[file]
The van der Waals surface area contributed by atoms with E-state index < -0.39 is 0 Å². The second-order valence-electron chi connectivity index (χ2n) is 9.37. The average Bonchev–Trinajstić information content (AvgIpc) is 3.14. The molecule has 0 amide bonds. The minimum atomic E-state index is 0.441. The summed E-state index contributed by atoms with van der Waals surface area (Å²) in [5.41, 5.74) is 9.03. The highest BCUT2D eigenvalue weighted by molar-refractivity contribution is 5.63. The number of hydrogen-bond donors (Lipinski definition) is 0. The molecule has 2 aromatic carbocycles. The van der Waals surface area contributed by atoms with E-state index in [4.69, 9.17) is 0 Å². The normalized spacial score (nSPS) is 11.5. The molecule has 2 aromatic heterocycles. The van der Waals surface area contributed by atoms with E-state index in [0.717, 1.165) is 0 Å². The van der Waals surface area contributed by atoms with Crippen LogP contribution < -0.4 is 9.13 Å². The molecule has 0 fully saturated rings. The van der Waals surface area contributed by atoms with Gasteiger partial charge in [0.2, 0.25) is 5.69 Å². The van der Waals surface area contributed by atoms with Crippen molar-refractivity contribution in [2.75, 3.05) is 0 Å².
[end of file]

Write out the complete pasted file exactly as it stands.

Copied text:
The van der Waals surface area contributed by atoms with E-state index < -0.39 is 0 Å². The second-order valence-electron chi connectivity index (χ2n) is 9.37. The average Bonchev–Trinajstić information content (AvgIpc) is 3.14. The molecule has 0 amide bonds. The minimum atomic E-state index is 0.441. The summed E-state index contributed by atoms with van der Waals surface area (Å²) in [5.41, 5.74) is 9.03. The highest BCUT2D eigenvalue weighted by molar-refractivity contribution is 5.63. The number of hydrogen-bond donors (Lipinski definition) is 0. The molecule has 2 aromatic carbocycles. The van der Waals surface area contributed by atoms with E-state index in [4.69, 9.17) is 0 Å². The normalized spacial score (nSPS) is 11.5. The molecule has 2 aromatic heterocycles. The van der Waals surface area contributed by atoms with E-state index in [0.717, 1.165) is 0 Å². The van der Waals surface area contributed by atoms with Crippen LogP contribution < -0.4 is 9.13 Å². The molecule has 0 fully saturated rings. The van der Waals surface area contributed by atoms with Gasteiger partial charge in [0.2, 0.25) is 5.69 Å². The van der Waals surface area contributed by atoms with Crippen molar-refractivity contribution in [2.75, 3.05) is 0 Å².